Ancient Ship Back in Business
    2009-12-25 10:44:34     China Daily      Web Editor: Hu Weiwei
A major underwater museum housing an 800-year-old merchant ship opened to the public in this coastal city in western Guangdong province Thursday.
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Tourists watch the excavation of relics from the 13th-century Chinese ship, Nanhai No 1, at the Maritime Silk Road Museum in Hailing island of Yangjiang, Guangdong province, Thursday. [Photo: China Daily]

A major underwater museum housing an 800-year-old merchant ship opened to the public in this coastal city in western Guangdong province Thursday.

The 30-meter wooden vessel, named Nanhai No 1, or South China Sea No 1, lies in a "crystal palace" made of glass inside the Maritime Silk Road Museum.

"Today marks a new journey for the ancient merchant ship," said Shan Jixiang, director of the State Administration of Cultural Heritage.

It was discovered early in 1987 off Hailing island of Yangjiang.

The debut of the ship will help Chinese scientists' better conduct underwater archaeology and discover China's maritime and porcelain history, Shan said.

The ship has been kept in water, but the environmental conditions, including the temperature, constituents and pressure, remain the same as the waters where it was found, said Shan.

"The ship looks like it did before it was raised from the sea, and we built two underwater sightseeing corridors and a platform in the glass pool," Shan said.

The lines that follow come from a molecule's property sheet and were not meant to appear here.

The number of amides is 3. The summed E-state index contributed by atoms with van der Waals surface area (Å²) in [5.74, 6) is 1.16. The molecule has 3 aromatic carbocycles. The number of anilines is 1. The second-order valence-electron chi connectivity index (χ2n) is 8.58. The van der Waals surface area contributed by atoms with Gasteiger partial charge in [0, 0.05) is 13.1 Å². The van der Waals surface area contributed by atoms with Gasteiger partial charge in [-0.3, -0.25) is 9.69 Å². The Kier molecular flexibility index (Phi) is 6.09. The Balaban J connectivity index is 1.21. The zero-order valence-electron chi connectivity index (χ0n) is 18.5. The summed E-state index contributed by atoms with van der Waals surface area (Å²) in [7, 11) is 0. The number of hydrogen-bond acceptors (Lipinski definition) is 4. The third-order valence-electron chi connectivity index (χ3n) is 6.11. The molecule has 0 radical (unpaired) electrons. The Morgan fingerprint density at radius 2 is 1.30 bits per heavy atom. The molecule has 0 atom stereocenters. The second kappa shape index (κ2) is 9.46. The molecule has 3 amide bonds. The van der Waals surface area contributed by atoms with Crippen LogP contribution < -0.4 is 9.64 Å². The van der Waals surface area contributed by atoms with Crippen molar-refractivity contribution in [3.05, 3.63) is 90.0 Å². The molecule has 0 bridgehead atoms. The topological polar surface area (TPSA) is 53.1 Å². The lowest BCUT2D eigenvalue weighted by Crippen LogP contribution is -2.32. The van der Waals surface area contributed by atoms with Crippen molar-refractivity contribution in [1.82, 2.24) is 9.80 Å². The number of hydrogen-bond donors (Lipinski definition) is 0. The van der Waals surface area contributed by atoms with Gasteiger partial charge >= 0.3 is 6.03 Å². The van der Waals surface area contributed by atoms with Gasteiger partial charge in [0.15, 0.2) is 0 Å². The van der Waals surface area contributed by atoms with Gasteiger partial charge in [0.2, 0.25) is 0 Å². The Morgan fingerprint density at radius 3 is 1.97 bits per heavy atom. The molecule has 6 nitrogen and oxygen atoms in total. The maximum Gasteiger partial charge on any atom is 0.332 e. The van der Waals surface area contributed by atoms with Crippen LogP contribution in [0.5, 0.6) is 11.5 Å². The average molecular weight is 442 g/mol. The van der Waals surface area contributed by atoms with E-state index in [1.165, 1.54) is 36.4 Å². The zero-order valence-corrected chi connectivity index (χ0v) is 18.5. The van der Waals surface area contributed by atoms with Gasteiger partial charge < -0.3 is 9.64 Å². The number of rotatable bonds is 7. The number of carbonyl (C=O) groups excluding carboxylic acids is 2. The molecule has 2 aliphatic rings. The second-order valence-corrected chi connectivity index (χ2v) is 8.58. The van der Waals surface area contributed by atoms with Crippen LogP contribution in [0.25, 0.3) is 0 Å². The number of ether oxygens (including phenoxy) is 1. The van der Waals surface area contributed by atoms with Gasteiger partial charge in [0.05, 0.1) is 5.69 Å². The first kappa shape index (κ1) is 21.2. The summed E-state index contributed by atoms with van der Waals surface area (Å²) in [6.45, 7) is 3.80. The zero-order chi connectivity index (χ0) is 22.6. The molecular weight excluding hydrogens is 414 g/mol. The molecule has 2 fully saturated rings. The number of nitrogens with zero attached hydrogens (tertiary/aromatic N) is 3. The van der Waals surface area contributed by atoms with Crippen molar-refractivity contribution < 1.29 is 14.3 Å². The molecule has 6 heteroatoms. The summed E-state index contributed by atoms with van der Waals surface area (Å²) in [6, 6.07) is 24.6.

The vessel was moved to the pool after it was salvaged from the sea two years ago.

The Guangdong provincial government invested nearly 200 million yuan ($29 million) for the construction of the 12,200-square-meter museum, which started in 2005 and was completed last month.

It also displayed several hundred precious relics salvaged from the wreck. The exhibits are only a fraction of some 6,000 items, mostly porcelain, found during initial excavations between August and September.

"We hope more visitors can appreciate archaeologists' efforts in the discovery of the ship. The museum will allow more people to know more about rare and traditional Chinese treasures," Shan said.

Also Thursday, archaeologists were busy excavating relics from the ship.

"After the initial excavation, we did not set a timetable for the full discovery of relics in the ship," Shan said.

Early reports said the whole project is expected to take at least 10 more years, as the ship is estimated to be loaded with 50,000 to 80,000 relics.

"But we did not want to excavate all the artifacts in haste. Otherwise, the original appearance of the ship and relics will be destroyed," Shan told China Daily.

"We need to better preserve the ship and improve underwater archaeological study," Shan said.

Archaeologists found more than 4,000 gold, silver and porcelain artifacts, and about 6,000 copper coins while the ship was still on the seabed.

The ship was recognized as one of the oldest and biggest merchant boats sunk in Chinese waters during the Song Dynasty (AD 960-1279) and might confirm the existence of an ancient maritime trade route linking China and the West.

"The well-preserved vessel has offered more evidence of the existence of the ancient maritime trade road between China and the West," Shan said.

Archaeologists also found wooden parts of the cabin and deck on the merchant vessel during initial excavation.

"They are the only well-preserved cabin and deck from the era of the Song Dynasty," Shan said.

After the Nanhai No 1, authorities have not decided on a timetable for salvaging a similar ancient ship off Nan'ao island of Shantou, Guangdong province, Shan said.

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